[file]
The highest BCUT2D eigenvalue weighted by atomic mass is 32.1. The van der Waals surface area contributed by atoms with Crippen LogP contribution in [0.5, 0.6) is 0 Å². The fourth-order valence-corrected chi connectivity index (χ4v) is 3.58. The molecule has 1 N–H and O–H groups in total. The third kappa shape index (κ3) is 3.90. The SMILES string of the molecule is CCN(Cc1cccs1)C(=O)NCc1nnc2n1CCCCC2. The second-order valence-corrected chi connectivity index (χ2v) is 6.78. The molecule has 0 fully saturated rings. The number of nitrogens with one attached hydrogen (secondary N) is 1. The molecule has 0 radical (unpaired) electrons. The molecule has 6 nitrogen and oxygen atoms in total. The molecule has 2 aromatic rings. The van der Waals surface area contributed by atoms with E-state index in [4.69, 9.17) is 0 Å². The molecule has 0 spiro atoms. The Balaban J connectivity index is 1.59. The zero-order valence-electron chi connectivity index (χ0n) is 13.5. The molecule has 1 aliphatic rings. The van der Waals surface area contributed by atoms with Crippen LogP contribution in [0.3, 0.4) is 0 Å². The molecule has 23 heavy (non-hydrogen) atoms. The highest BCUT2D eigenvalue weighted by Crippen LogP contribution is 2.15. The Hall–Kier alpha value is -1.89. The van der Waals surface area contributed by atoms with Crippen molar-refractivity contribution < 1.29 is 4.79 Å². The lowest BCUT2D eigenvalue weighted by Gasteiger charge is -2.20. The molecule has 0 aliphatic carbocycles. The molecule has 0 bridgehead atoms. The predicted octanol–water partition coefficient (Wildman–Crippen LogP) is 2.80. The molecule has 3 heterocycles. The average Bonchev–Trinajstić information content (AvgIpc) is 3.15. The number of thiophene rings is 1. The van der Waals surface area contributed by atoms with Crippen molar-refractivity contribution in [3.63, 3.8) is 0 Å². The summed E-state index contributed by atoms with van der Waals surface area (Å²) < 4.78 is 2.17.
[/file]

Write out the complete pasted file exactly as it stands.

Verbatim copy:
The highest BCUT2D eigenvalue weighted by atomic mass is 32.1. The van der Waals surface area contributed by atoms with Crippen LogP contribution in [0.5, 0.6) is 0 Å². The fourth-order valence-corrected chi connectivity index (χ4v) is 3.58. The molecule has 1 N–H and O–H groups in total. The third kappa shape index (κ3) is 3.90. The SMILES string of the molecule is CCN(Cc1cccs1)C(=O)NCc1nnc2n1CCCCC2. The second-order valence-corrected chi connectivity index (χ2v) is 6.78. The molecule has 0 fully saturated rings. The number of nitrogens with one attached hydrogen (secondary N) is 1. The molecule has 0 radical (unpaired) electrons. The molecule has 6 nitrogen and oxygen atoms in total. The molecule has 2 aromatic rings. The van der Waals surface area contributed by atoms with E-state index in [4.69, 9.17) is 0 Å². The molecule has 0 spiro atoms. The Balaban J connectivity index is 1.59. The zero-order valence-electron chi connectivity index (χ0n) is 13.5. The molecule has 1 aliphatic rings. The van der Waals surface area contributed by atoms with Crippen LogP contribution in [0.3, 0.4) is 0 Å². The molecule has 23 heavy (non-hydrogen) atoms. The highest BCUT2D eigenvalue weighted by Crippen LogP contribution is 2.15. The Hall–Kier alpha value is -1.89. The van der Waals surface area contributed by atoms with Crippen molar-refractivity contribution < 1.29 is 4.79 Å². The lowest BCUT2D eigenvalue weighted by Gasteiger charge is -2.20. The molecule has 0 aliphatic carbocycles. The molecule has 0 bridgehead atoms. The predicted octanol–water partition coefficient (Wildman–Crippen LogP) is 2.80. The molecule has 3 heterocycles. The average Bonchev–Trinajstić information content (AvgIpc) is 3.15. The number of thiophene rings is 1. The van der Waals surface area contributed by atoms with Crippen molar-refractivity contribution in [3.63, 3.8) is 0 Å². The summed E-state index contributed by atoms with van der Waals surface area (Å²) < 4.78 is 2.17.